Every day, there are more traders who become better informed as to the correct way to bet and trade, how to use the latest technology, who take up algorithmic trading instead of manual trading. There are also those who refuse to learn, bust out and are never seen again. Those who are pre-determined to fail will become fewer in number as the overall skill level of traders increases to such a point that it is hard for anyone to profit. In that instance, sports trading should be treated as a failing asset and dropped from the portfolio. Until then, get it whilst you can.

Further Reading 


The Success Equation - Michael Mauboussin

1 comment:

  1. I wanted to say thanks for writing your latest book, and this seemed as good a place as any.

    I've been trading algorithmically for 4 years and am always happy to buy any book that may be able to give me a sniff of an edge. I can now confirm that you are telling the truth when you say this book doesn't offer one, but it's reassuring to see so many similarities between approaches, and I would recommend it to anyone taking their first steps into algorithmic trading.

    In terms of this post, I can definitely confirm things are getting tougher all the time. My simple rules based code from 4 years ago has got much more complicated over time, but I'm currently making less with machine learning models than I was with the simple rules a few years ago. I always thought this an inevitable reality, but a few things do worry me. First, the introduction of the fee to use the betfair API can only reduce the number of new traders. Second, Betfair have a virtual monopoly in the sports exchange market, and whilst I have nothing against them, we are all at risk of changes to their terms (I may be doing BETDAQ a disservice, i haven't used their API for a few years). Whilst 10 years ago it may have seemed that the sports exchange was the future of betting, now it's not entirely clear if the sports exchange has a long term future, and it worries me every time I logon to betfair and realize that to a new user they're primary a sports book these days. This is one of the main reasons this remains a hobby for me.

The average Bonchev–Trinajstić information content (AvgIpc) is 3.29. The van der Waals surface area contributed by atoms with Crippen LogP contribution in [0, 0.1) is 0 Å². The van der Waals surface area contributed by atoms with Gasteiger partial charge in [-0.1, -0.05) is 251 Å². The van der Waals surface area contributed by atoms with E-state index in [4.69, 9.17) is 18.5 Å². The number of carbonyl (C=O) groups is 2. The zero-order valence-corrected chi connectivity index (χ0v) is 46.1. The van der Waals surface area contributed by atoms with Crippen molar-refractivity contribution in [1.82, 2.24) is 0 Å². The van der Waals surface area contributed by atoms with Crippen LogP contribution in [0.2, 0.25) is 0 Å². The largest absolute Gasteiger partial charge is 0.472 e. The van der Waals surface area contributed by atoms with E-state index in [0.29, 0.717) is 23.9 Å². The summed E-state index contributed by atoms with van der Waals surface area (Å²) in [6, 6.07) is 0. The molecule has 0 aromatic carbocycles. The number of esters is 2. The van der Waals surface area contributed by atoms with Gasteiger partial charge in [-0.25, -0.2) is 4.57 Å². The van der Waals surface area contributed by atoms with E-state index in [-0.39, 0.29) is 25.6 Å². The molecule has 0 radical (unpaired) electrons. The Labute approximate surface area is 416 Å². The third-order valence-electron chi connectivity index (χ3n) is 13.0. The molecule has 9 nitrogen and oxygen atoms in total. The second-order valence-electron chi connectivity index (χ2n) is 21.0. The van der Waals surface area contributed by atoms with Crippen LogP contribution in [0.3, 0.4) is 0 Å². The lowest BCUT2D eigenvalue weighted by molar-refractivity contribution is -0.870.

It appears that I've stumbled upon a community of like minded people, so whilst I have no desire to share what I think are my edges, if anyone's interested in sharing some notes, let me know!

    ReplyDelete